The OBU RAP consisting of a , Research Report and a Skills and Learning Statement, has been developed to bridge this gap between the outcomes of a professional programme of study and an undergraduate programme of study. Successful completion of the RAP will mean that you have demonstrated that you possess the requisite personal and transferable skills. Thus, on successful completion of the ACCA Fundamentals levels, the Professional Ethics Module, and the OBU RAP you will be , awarded the BSc Honours degree in Applied Accounting. You should be able to explain this to your mentor. The OBU RAP is a form of guided enquiry; the learner (you) chooses a topic from an approved list, and benefits from the guidance contained in the Information Pack and that received from the mentor. The RAP requires you to reflect on what you have done and how you did it, thereby deriving the benefit of learning from your experiences. In this process, the mentor both encourages and supports your initiative while ensuring that the overall responsibility for learning remains with you. On successful completion of the RAP you , should be a more reflective and thoughtful practitioner, better equipped to meet your future professional development needs.

STUDENT ACCOUNTANT 06/2009

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THE mENTORING PROCESS CAN bE REwARDING fOR bOTH mENTOR AND STUDENT. GIvEN THE PRESSURES Of bUSY wORkLOADS, AND THE DEmANDS Of OTHER COmmITmENTS, IT IS ImPORTANT THAT YOU TAkE ALL THE NECESSARY STEPS TO ENSURE THAT YOUR INTERACTIONS wITH YOUR mENTOR ARE PRODUCTIvE AND SATISfYING.

Recognise and acknowledge the benefits of mentoring As the student, you can derive a number of important benefits from the mentoring process. It can help you to improve your skills in critical thinking, as you have to explain, and justify if questioned, what you are doing or proposing to do and why. It can also assist you in developing reflective skills, as you will need to think about each meeting with your mentor and reflect on what went well, what didnt and why. The support and guidance provided by your mentor can help you to sustain both the interest and motivation required to do well in your RAP plus you , have the opportunity to develop independent learning skills in a supportive environment. It may help you to think about the potential benefits of mentoring for the mentor. The mentoring process is increasingly one which is used by managers as a form of staff development, and thus the experience of mentoring may be useful to the mentor in terms of personal and career development.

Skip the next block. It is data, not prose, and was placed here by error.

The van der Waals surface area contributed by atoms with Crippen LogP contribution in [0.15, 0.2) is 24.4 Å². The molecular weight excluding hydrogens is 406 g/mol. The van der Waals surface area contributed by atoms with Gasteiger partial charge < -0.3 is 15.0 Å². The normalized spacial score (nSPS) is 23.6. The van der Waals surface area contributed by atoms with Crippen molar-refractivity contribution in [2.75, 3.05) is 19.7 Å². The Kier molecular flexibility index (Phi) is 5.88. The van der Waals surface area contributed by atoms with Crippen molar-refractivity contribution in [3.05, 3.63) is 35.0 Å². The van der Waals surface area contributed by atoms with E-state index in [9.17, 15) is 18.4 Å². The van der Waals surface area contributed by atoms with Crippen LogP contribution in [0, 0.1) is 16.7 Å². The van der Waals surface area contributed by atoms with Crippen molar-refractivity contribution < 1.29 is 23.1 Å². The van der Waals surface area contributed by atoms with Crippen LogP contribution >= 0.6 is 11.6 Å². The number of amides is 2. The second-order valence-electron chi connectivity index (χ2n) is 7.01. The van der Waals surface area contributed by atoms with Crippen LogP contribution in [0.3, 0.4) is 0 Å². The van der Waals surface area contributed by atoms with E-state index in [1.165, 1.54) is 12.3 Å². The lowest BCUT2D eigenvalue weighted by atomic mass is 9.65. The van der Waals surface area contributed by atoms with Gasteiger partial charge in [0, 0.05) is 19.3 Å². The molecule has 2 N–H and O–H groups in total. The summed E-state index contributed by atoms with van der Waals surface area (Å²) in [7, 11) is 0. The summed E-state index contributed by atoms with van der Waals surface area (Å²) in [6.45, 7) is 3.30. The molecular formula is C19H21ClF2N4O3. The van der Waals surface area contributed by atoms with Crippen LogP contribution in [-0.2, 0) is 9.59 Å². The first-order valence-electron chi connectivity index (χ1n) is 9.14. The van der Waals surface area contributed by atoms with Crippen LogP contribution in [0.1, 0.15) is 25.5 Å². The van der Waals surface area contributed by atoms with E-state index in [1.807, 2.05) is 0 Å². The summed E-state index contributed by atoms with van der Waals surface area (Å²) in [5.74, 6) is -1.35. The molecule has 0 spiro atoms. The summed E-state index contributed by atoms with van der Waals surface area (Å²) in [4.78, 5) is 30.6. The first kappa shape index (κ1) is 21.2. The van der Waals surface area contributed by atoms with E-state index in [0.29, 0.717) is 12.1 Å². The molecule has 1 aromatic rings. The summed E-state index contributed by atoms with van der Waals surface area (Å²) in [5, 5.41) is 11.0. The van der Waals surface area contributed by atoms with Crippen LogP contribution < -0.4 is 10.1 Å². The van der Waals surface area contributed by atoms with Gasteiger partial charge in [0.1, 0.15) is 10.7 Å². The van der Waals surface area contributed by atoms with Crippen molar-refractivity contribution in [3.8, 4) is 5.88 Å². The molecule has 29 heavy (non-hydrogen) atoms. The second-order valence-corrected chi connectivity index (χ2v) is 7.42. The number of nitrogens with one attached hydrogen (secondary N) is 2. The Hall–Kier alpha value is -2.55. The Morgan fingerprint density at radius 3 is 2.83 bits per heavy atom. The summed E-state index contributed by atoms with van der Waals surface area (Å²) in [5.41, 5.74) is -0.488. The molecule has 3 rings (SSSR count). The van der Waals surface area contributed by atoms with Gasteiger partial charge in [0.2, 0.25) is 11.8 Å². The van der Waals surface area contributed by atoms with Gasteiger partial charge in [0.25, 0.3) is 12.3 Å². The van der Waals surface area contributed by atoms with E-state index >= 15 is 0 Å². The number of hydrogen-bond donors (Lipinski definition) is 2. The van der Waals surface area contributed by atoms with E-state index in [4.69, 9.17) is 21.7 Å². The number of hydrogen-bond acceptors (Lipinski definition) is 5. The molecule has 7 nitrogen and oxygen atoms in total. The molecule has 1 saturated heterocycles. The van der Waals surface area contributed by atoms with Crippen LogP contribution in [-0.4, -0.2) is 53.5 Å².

The mentoring process develops communication and interpersonal skills, and assists in the development of skills used in monitoring and giving feedback on the work of others, which are very useful for those who have responsibilities for managing staff. Mentors usually find that there is a great deal which they can learn from the process, and knowing that this is the case may also help you to learn more effectively from your mentor. Prepare and plan The old sayings if you fail to prepare, then prepare to fail and poor planning and preparation produces poor performance are both true. Your starting point should be to read, and make sure you understand, the information provided in the Information Pack (and make sure that it is the latest version). You should also check to see whether your mentor has a copy of this information, and either let them know where it can be obtained or provide a copy. The OBU process model is a useful planning tool which you might want to use. You can assign dates or times to activities and establish a timeline for your project work, including dates of meetings with your mentor, which you will need to agree with your mentor in advance. You should think carefully about your choice of project topic, and of the reasons for your choice; your mentor is likely to ask you about this at your first meeting.

It will also help if you set an agenda for each mentor meeting, and set objectives so that you know what you want to achieve. You should also be prepared to take notes at your mentor meetings, and try to identify what went well or badly afterwards, and reflect on this. If you do use this learning diary approach when working on your RAP it will , be of great assistance when you are writing up your Skills and Learning Statement. The mentoring process can be, and usually is, rewarding for both mentor and student. Given the pressures of busy workloads, and the demands of other commitments, it is important that you take all the necessary steps to ensure that your interactions with your mentor are productive and satisfying for both of you. Taking due note of the points outlined will help you to gain the benefits from the mentoring process. Alastair Neilson is a marker/ moderator for the Research and Analysis Project, part of the BSc (Hons) in Applied Accounting at Oxford Brookes University